Many countries across the globe are either launching a digital version of their fiat currencies or are strongly considering doing so.

The biggest nation to do this is China, which for a very long time either welcomed, or banned all cryptocurrencies, depending on the day. It now seems that a digital yuan issued by China’s central bank is just months away. Many other global central banks are in various stages of going digital.

But wait. Although issuing a country’s currency in a digital form may have many advantages (faster transactions, cost savings, etc) and may portray progressive thinking, it does not change a whole lot in central bank policies. In other words, central banks still will be in control of their own monetary policies. International investors who are strong proponents of cryptocurrencies, and particularly of bitcoin because of its decentralized structure, should be very wary.

At the end of the day governments are still “the same old, same old” and relatively un-trusted when it comes to digital currencies.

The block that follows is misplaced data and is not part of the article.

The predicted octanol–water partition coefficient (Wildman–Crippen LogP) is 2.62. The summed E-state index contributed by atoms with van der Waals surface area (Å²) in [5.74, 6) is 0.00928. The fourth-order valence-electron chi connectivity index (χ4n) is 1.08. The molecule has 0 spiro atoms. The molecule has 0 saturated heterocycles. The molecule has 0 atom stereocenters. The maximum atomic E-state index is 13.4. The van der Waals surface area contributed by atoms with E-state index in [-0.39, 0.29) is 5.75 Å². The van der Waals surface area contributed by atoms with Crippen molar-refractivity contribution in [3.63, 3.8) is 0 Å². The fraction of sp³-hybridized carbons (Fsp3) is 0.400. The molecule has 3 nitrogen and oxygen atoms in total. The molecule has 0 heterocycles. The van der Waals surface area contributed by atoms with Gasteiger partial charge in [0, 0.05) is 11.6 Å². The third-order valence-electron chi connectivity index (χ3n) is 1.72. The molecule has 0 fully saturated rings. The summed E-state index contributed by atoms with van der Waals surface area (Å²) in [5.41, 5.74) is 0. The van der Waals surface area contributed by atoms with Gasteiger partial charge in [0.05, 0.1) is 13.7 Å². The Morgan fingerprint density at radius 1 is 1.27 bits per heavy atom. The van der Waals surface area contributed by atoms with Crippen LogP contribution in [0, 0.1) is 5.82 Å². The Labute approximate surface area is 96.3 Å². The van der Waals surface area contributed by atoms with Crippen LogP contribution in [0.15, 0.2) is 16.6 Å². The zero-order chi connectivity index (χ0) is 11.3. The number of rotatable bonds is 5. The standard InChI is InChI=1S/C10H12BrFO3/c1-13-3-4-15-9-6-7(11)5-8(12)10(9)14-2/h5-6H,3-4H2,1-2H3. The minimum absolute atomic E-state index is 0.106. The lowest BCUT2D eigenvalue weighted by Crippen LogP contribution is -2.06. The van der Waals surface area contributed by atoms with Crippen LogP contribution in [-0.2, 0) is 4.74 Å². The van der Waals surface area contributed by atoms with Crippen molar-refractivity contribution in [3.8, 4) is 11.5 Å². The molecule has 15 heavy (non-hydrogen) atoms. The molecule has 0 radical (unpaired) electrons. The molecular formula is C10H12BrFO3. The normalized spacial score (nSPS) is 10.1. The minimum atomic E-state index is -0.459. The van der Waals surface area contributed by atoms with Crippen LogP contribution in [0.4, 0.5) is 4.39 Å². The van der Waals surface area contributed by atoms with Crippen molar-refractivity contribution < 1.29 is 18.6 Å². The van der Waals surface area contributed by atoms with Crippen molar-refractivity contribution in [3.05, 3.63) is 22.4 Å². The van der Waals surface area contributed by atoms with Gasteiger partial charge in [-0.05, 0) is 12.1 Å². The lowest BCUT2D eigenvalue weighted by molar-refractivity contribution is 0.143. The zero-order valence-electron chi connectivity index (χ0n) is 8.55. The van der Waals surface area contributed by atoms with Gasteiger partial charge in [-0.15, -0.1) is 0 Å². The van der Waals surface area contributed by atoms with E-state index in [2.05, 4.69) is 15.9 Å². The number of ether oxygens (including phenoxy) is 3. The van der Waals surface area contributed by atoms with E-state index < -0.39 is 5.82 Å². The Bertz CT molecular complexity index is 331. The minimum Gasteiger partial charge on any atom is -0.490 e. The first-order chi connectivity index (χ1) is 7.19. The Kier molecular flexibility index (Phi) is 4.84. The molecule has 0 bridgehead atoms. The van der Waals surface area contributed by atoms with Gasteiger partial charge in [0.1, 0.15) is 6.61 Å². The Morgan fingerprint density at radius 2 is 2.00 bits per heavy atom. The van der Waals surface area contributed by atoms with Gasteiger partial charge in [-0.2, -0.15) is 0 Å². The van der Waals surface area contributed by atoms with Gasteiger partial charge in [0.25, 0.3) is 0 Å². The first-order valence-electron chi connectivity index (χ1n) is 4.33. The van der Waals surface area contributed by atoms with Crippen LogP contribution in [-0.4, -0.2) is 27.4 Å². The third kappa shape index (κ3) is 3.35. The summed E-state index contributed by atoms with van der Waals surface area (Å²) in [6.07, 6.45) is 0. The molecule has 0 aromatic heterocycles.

A case in point (granted, extreme): Venezuela President Maduro decided to replace the country’s basically worthless currency with a new asset (oil)-backed digital version, or petro crypto. Projecting safety with a currency backed by oil reserves would certainly revive the economy and increase the population’s confidence.

Or so it was thought. Venezuela planned to issue its petro crypto backed by five billion barrels of oil reserves. Actually recovering those reserves (unsubstantiated) did not persuade people to buy the petro “tokens.” The government now plans to back its new currency with just 30 million (rather than five billion) barrels of “liquid, physical material” in storage tanks and “available for immediate commercialization.” Venezuela has also been pushing for the country’s retailers to accept the petro token. So far there is still no evidence of any commercial exchange or source of liquidity.

A digital asset-backed fiat currency is still subservient to the actual country’s government policies. Most global currencies are backed by the “full faith and credit” of those individual countries, which will certainly not change just because there is a digital replacement.

A true global digital currency not subject to central government control still continues to be bitcoin, or a similar version.  Anything else is just a government-issued currency in disguise.

Bill Taylor is managing director and chief investment officer of Entoro Wealth and is a frequent contributor to Financial Advisor.